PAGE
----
Messina, on the other hand, is a full-on believer in using the power of data to make decisions. And as part of that, the University of Montana journalism and political science grad said he’s always trying to connect with younger voters, finding out the tools they are using to communicate and share opinions, and mining that for insights that may not otherwise be discovered.
In the past, that was Facebook and Twitter. But Messina — who is advising Hillary Clinton in the 2016 campaign — said there’s a new top dog in social media when it comes to younger voters. Here’s more of what he said about the role of technology in politics.
“Technology is going to change, and the platforms will change. In 2008, we sent out one Tweet because we thought it was a stupid technology that would never go anywhere. In 2012, it was dominant and we used it. I now think the most important technology for millennial voters is Snapchat. And it didn’t exist three years ago…. Now it is dominant with those people.
But the one thing is not going to change is data, and data is incredibly important, and you can’t just catch up. It took us a long time to catch up to where they were in ’04. In 2012, we had about 670 pieces of data on every single voter in the battleground states, and the most predictive behavior in the future is what you did in the past, and that ability is really important. And Karl is right: We didn’t want to talk to every American. I wanted to talk to the 7 percent, over and over and over.”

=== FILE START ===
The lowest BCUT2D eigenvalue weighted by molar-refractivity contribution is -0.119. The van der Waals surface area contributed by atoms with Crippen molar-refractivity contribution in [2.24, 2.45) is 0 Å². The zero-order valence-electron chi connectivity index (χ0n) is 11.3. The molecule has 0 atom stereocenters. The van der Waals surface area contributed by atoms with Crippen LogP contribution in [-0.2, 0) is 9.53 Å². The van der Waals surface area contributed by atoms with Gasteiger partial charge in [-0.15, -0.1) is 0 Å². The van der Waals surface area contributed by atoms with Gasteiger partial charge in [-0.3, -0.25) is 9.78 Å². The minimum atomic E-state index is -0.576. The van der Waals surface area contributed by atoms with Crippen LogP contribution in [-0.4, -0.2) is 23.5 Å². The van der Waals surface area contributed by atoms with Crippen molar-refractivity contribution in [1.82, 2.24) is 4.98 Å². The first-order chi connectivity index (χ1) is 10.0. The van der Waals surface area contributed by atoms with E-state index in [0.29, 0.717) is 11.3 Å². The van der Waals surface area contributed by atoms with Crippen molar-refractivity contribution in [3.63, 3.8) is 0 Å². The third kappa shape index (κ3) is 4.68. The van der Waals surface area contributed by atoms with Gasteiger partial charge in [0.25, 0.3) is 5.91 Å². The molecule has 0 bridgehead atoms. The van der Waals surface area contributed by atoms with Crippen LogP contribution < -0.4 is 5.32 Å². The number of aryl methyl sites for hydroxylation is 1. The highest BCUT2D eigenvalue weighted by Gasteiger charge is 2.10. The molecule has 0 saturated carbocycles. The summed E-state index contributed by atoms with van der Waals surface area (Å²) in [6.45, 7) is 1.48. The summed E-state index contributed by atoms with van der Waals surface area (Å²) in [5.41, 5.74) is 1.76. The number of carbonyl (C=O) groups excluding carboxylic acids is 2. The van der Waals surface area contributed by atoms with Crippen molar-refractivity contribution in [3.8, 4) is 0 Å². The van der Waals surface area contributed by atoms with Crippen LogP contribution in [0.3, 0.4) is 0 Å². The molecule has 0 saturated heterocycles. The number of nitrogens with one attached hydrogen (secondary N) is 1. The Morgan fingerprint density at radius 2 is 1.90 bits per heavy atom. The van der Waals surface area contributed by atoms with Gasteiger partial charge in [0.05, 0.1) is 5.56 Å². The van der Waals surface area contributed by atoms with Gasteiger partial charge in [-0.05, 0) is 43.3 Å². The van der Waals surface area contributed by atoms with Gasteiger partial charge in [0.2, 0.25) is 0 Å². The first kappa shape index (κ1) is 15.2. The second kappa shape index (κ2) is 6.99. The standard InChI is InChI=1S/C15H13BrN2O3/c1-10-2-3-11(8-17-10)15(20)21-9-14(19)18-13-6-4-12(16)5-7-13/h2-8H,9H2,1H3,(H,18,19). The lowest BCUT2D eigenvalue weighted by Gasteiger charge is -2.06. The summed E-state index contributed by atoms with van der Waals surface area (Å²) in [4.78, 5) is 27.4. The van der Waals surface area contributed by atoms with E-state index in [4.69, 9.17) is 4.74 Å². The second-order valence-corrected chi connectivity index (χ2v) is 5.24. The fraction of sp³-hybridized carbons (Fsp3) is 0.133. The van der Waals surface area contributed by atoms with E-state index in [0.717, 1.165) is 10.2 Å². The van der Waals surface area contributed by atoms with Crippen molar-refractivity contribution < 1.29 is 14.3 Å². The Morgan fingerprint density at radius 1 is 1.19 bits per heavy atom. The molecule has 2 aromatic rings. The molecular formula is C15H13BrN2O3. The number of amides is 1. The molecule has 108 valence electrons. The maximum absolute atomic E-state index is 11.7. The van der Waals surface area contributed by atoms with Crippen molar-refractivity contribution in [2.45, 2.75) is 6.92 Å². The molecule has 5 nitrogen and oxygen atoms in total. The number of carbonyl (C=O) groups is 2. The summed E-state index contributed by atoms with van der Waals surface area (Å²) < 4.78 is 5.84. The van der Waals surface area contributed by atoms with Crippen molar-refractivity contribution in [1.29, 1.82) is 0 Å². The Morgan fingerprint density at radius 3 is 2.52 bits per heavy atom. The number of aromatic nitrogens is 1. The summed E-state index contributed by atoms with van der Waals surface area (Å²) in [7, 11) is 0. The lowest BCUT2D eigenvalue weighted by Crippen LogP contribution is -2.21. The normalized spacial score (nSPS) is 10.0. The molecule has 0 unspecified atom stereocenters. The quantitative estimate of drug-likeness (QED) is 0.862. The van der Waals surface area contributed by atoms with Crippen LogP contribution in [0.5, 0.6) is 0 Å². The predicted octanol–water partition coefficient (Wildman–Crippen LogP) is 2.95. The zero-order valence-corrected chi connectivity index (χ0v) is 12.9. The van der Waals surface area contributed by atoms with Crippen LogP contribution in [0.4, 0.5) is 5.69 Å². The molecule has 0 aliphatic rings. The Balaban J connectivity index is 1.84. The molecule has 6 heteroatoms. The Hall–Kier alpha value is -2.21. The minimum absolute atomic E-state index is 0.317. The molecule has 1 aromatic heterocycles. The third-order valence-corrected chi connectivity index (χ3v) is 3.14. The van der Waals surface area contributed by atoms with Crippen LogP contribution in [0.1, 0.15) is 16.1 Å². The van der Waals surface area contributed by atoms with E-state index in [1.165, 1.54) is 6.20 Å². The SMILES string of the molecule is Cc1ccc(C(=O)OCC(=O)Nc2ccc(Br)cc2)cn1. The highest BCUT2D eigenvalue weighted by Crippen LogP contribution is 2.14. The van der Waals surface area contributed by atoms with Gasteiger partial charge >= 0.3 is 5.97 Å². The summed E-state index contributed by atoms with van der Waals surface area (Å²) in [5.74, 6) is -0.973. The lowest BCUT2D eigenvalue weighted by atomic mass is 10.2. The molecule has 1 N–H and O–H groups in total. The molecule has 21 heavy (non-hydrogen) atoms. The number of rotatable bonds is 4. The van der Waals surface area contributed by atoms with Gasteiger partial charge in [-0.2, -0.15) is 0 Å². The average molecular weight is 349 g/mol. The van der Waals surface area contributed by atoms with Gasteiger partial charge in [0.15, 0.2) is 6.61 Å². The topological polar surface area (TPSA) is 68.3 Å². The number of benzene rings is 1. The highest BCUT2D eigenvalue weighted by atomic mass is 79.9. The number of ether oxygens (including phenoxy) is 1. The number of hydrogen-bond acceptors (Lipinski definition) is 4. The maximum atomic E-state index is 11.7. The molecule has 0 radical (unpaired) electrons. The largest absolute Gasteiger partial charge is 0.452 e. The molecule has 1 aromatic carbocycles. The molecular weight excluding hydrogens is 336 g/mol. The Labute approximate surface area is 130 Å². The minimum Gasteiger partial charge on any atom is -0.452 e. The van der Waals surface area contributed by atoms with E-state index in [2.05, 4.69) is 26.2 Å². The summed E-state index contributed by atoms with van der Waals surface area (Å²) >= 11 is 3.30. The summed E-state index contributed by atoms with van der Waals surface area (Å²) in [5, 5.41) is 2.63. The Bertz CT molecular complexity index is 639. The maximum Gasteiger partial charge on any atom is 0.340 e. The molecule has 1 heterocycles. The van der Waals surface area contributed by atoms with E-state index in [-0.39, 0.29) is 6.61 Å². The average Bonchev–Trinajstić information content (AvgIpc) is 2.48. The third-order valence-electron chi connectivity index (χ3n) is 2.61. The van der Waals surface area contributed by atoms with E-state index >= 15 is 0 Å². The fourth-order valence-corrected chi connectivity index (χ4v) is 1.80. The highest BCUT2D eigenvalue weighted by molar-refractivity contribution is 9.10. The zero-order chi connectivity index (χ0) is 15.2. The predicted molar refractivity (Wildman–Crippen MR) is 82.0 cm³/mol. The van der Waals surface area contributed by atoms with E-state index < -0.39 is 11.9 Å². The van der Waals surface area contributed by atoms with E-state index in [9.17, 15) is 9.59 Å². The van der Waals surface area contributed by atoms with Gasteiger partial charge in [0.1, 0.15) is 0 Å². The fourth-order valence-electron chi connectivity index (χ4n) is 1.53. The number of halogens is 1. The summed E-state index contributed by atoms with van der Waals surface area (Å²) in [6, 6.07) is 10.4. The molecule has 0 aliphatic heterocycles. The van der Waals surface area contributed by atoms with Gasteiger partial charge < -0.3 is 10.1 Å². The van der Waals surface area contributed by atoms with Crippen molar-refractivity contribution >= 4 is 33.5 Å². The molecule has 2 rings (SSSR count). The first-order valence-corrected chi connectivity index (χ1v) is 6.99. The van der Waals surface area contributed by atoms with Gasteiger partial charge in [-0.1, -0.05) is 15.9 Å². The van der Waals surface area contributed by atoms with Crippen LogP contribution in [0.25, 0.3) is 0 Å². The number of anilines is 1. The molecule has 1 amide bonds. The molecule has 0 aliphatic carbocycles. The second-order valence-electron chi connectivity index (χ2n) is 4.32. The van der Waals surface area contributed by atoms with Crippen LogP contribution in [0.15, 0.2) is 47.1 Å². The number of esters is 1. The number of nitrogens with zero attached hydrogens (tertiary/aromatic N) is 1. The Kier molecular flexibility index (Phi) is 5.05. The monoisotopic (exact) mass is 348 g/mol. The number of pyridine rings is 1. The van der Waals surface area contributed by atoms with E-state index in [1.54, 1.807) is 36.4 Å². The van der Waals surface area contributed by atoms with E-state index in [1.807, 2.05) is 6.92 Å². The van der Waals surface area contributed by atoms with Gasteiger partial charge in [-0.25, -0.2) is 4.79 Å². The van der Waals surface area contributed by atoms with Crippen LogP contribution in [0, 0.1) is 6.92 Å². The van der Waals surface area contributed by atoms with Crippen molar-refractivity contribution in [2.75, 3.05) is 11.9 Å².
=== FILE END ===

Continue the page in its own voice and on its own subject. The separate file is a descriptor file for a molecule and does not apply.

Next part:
That 7 percent is a reference to the divide in American politics, with Messina noting that the U.S. is now the most partisan country on the planet. Just 7 percent of Americans were ever undecided between Obama and Romney, compared to 32 percent who were undecided in the Jimmy Carter-Ronald Reagan race in 1980.
“If you have the ability to find out who that 7 percent are and where to talk to them, and, more importantly, how to talk to them, you could have a unique conversation in a way that can be very helpful in a close election,” he said.
Before taking over the campaign in 2012, Messina made a plea to Obama.
“I looked at him and said: You need to promise me that you are not going to run the same campaign you did last time. And he looked at me weirdly and said: ‘What do you mean?’ And I said, well in the ensuing four years technology and data have changed everything. So I went on a grand tour around the world and interviewed everyone I respected — Steve Jobs, before he died, Eric Schmidt, Bill Gates — and a whole bunch of people about this: And the Obama campaign in 2012 really bet on big data and technology in a way that was unprecedented.
We spent two years and about $400 million trying to build up a capacity to predict people’s behaviors and match that with social media. The final 96 hours of the 2012 race, a majority of Americans, for the first time since 1972, went to the incumbent. And when you ask them why: 76 percent of those said because their friend or family member talked to them on social media and told them why they had to support Barack Obama.”
The end result, of course, was a second term — a victory for the Obama campaign, and for the use of big data in politics.